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Posts Tagged ‘H.R. 3200’

Your Family's Health Depends on Health Care Reform

Mon ,31/08/2009

“Your family’s health depends on the health of everyone.”

The advantages of health care reform have been lost in the politics and arguments about the Health Care Bill.  Here are some advantages :

Productivity. We would have happier and more productive citizens. Most people receive health care insurance from their employer.  There is a good reason for that. Healthy people are happier, perform better, are less likely to be hurt on the job, and miss fewer days of work  Offering healthcare benefits lets companies attract and retain better-qualified employees, shows that management cares about the workers, and is a great morale builder.  Couldn’t the same principles work on a national level?

Jobs. It would create job openings. One great way to create jobs would be to provide health benefits to those who wish to retire early. There are about 45 million baby boomers who are now between 55 and 65.  Many of them have the resources to retire early but feel they must continue working to retain their health care benefits.  Health care reform would let them retire early, opening up more jobs.

Bankruptcies could be  reduced by better health coverage. A Harvard study found that about 50% of all bankruptcies in the United States are caused by illness and unpaid medical bills. Bankruptcies affect everyone because the health providers, banks, businesses, and credit card companies who lose money in the bankruptcy pass the cost on to the rest of us. Bankruptcies were a big factor in our recent housing crisis that negatively affected us all.

Reduced Insurance Rates: The health care bill, as passed, requires that 80% of the premiums collected by insurance companies be paid back in benefits. Currently, the overhead for private insurance companies ranges from 15% to 35%. Those companies with high overheads will have to find ways to reduce their rates or be replaced by the more efficient companies.  Companies that pay back less than 80% will have to give refunds to their policy holders at the end of the year.

Healthier Americans. Your family’s health depends on the health of everyone. Unless you are a hermit, you will likely come into contact with thousands of people during this next winter. People without health care are less likely to receive immunizations and are much more likely to have untreated communicable diseases.   This is particularly important since a Swine Flu epidemic is a possibility.

The advantages of health care reform are obvious to those with no health insurance.  Remember, except for the Grace of God, that could be you.

Health Care Co-ops a Poor Option

Wed ,19/08/2009

Healthcare co-ops are now being promoted as a way to keep government out of healthcare. They might be effective at doing that but it is questionable whether they would be effective at providing health care reform. Most people don’t know about healthcare co-ops because they are not really an option for their healthcare. Senator Kent Conrad (D-ND) has proposed a co-op system in which the government would provide $6Billion in seed money to doctors, businesses and hospitals to form the co-ops. Eventually the co-ops would have to become self-supporting with premiums paid by members. Senator Conrad should be commended for his effort to find a bipartisan compromise but health care co-ops will do little to bring about health care reform.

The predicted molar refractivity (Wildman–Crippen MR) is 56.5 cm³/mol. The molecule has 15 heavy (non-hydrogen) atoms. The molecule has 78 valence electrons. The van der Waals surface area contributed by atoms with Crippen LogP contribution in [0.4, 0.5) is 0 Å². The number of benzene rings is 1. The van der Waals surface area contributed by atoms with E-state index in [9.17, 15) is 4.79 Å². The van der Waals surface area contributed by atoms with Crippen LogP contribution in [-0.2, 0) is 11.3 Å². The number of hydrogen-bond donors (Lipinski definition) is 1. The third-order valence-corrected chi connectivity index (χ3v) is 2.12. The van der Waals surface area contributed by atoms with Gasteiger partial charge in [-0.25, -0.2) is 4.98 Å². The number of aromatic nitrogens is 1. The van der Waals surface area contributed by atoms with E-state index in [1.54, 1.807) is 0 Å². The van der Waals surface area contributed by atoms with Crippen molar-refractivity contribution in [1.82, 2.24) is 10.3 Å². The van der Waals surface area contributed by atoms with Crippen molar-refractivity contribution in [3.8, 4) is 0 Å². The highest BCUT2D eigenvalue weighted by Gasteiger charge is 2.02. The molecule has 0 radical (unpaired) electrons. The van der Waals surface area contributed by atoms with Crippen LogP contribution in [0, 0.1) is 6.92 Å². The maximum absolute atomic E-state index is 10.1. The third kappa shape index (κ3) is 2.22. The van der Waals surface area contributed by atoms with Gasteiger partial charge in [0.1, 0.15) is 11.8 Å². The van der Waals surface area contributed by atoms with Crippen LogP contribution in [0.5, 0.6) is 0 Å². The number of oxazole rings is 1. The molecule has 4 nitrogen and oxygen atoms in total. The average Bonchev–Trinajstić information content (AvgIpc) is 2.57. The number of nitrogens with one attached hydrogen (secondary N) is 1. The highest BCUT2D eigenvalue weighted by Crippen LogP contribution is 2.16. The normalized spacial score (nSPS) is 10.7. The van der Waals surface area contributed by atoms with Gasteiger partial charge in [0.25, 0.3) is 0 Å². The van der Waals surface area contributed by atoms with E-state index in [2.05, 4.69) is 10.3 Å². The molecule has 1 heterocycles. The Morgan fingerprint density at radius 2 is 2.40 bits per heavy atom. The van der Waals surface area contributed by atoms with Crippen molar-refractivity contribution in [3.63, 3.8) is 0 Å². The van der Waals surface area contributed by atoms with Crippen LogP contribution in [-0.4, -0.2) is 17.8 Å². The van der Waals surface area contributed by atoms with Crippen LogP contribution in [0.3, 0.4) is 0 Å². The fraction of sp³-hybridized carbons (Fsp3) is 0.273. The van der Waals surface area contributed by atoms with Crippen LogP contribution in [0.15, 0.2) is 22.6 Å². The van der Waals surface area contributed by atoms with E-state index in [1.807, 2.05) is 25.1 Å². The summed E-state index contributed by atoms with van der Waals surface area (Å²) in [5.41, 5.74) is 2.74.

During the depression, the Farm Security Administration encouraged the development of rural health cooperatives, and at one point, they had about 600,000 members. Unfortunately, few co-ops survived after the FSA removed its support in the late 1940s. One that did is the Group Health Cooperative in Washington State and it is an example of a successful co-op. It has its own hospitals, hires its own Doctors at salary, and tightly manages its costs and membership. It took eighty years for the co-op to get where it is today and it is unlikely that a start up co-op could achieve the same success in a short time. When the seed money runs out, new co-ops would likely disappear and we will have spent $6Billion with little to show for it. Many health care co-ops have gone bankrupt. An example is Sunkist Growers , once a licensed insurance co-op that covered about 23,000 people. It fell into insolvency because claims outpaced income in 2001 and it left employers and medical providers holding the bag for about $11 million in unpaid medical claims.

Some healthcare co-ops negotiate with private insurance companies to provide insurance for their members. Their advantage is that they provide group insurance rates to small businesses, farmers, and individuals who might otherwise have difficulty negotiating favorable insurance rates.  Their disadvantage is that their rates, co-pays, network providers, and pre-existing condition policies are very much like any other private insurer. One such company is the Farmers Health Cooperative in Wisconsin which cooperates with Aetna and functions much like a PPO.  It has been successful because its members are reasonably healthy people. Co-op health care has mostly been successful in such small demographic niches. Jamie Court, president of Consumer Watchdog, says that “if co-ops attract high-risk people, who would otherwise go uncovered, it could bleed the co-op’s funding dry.”

Government is already providing health care. It is a strange spectacle to see Medicare recipients, Veterans, Congressional Representatives, and Senators decry socialized medicine when they, in fact, benefit from public subsidized health care. Would they be willing to put aside their present health coverage and go on a co-op system? I think not!  The Health Care Reform Bill, H.R. 3200, is a reasonable bill and it should not be replaced by a health co-op system unlikely to be successful.

Research Credit: Barbara Moore